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The curious futility of the Angels

Second place in the AL West since 2010, but rarely ever good

Los Angeles Angels v Seattle Mariners
Trout and Pujols only played 3 postseason games together
Photo by Steph Chambers/Getty Images

This post is not really about baseball analysis. It’s also not intended to rip on the Los Angeles Angels, although that’s kind of an inevitable offshoot, and not one that I make much effort to avoid. It’s more just philosophizing on numbers, and how they can do weird things sometimes.

Last weekend, I posted an article based on the combined MLB standings since 2010. The A’s happen to lead the AL West division since that arbitrary endpoint, which is neat, so we took a moment to appreciate that success for whatever it might be worth.

  1. OAK, 961-881
  2. LAA, 925-917, 36.0 GB
  3. TEX, 925-918, 36.5 GB
  4. HOU, 913-929, 48.0 GB
  5. SEA, 875-967, 86.0 GB

However, there was something far more interesting in those standings, noted by AN community member “harmony” in the comments:

“The Los Angeles Angels in second place in [the AL West] is most surprising ... in light of the fact that the Halos have MLB’s longest current streak of consecutive losing seasons.”

That’s an excellent point. We can understand how the A’s would be on top, having gone through two full cycles of contention since 2010, even though the Astros have been better lately. But how in the world did the Angels finish in second? As harmony mentioned, they’ve reeled off six straight losing seasons, the longest active skid in the sport! And it’s not like they were crushing it in the six years before that.

The answer is that the Halos have lived in that dreaded limbo between truly contending and truly rebuilding. They haven’t quite been good enough to make serious noise, but they also haven’t fully bottomed out, with no seasons worse than 90 losses. They’ve been perpetually mediocre while the other clubs have experienced highs and lows.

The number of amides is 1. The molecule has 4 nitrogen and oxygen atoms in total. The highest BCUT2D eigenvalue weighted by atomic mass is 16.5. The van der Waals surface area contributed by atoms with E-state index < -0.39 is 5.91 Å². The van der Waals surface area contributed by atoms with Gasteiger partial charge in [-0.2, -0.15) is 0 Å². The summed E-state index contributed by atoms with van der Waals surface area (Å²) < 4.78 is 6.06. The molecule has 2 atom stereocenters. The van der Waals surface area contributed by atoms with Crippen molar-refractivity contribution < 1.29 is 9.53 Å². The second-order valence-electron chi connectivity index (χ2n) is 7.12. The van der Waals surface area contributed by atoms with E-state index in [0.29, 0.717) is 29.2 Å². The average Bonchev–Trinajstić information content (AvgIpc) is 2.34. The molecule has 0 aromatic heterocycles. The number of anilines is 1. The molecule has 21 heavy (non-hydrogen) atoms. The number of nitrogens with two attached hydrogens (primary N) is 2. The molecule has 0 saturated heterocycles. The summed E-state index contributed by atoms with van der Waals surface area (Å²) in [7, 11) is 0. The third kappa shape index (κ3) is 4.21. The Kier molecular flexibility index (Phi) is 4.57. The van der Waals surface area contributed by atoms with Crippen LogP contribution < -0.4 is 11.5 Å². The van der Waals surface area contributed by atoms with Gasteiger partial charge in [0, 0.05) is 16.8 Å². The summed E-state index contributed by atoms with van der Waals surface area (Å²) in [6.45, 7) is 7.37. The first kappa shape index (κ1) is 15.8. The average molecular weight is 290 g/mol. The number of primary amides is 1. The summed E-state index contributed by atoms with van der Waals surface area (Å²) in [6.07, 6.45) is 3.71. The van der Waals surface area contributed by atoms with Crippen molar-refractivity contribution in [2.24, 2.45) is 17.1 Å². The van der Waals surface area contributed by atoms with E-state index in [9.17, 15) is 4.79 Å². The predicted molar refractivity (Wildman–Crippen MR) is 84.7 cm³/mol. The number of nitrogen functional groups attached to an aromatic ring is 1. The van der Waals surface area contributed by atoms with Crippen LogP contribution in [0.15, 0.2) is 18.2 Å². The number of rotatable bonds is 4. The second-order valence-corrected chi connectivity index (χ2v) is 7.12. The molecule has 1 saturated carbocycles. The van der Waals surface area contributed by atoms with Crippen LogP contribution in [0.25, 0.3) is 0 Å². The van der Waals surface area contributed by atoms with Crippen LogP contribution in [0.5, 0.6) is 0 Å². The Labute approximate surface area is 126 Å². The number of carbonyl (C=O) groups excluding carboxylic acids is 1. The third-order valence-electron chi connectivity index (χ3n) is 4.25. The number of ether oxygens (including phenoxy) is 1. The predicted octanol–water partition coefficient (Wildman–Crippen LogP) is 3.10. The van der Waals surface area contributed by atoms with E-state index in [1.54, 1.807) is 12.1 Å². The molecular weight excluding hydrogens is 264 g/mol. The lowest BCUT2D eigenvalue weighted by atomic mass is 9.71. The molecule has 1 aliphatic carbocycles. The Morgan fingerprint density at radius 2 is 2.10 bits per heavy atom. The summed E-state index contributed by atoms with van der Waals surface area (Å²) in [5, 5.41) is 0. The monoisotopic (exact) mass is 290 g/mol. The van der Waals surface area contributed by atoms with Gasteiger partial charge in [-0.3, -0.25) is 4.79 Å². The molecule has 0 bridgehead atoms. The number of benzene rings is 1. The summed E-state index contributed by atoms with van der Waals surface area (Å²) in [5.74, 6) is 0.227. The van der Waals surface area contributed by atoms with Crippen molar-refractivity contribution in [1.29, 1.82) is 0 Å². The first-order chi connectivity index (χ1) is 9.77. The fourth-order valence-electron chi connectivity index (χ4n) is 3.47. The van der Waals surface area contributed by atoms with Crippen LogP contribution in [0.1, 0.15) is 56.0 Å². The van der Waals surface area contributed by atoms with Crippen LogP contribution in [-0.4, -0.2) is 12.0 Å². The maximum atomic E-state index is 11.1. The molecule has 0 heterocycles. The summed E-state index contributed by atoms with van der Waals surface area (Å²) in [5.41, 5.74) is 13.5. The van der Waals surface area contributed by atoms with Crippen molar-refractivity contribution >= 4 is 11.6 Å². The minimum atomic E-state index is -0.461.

In the dozen campaigns since 2010, the Angels have reached the playoffs only once, and they were swept out of the 2014 ALDS in three games. They’ve managed winning records in only four seasons, though they got close three other years at 80 wins apiece and twice more at 78 and 77. And they’ve finished in second place or higher only three times, including the one runaway division title that sent them to October, but never in last place.

Meanwhile, the Rangers went to a pair of World Series in 2010-11, then retooled and won a couple more division titles in 2015-16, but finally did a more proper rebuild that resulted in 102 losses this year. The Astros did their scorched-earth from 2011-13 with 324 losses combined, which weighs down their long-term record even after three 100-win campaigns more recently. Even the Mariners, despite missing the playoffs entirely, managed the same number of winning seasons (4) while also doing substantially more rebuilding.

That all added up to a surprising second place in the entire time span for the consistently mediocre Halos, even though they rarely finished that high in any individual year. It’s not a particularly meaningful metric that tells us anything new about them, more like a neat statistical fluke based on an arbitrary endpoint. But it is emblematic of their futility over the past decade-plus, especially when considering they would also be third in a two-team Wild Card race. Just good enough to not get anywhere.

The point isn’t that the Angels suck, even though the evidence would strongly support that. To their credit, from 2002-09 they went to the postseason six times and won a ring, and they’ll get there again someday. Hopefully not soon, but they do still have Mike Trout and Shohei Ohtani for the foreseeable future, and lots of money, and maybe a little bit of pitching finally.

Rather, numbers are weird sometimes. And in this case, they’re weird in just the right way as to highlight the peculiar misery of the Angels.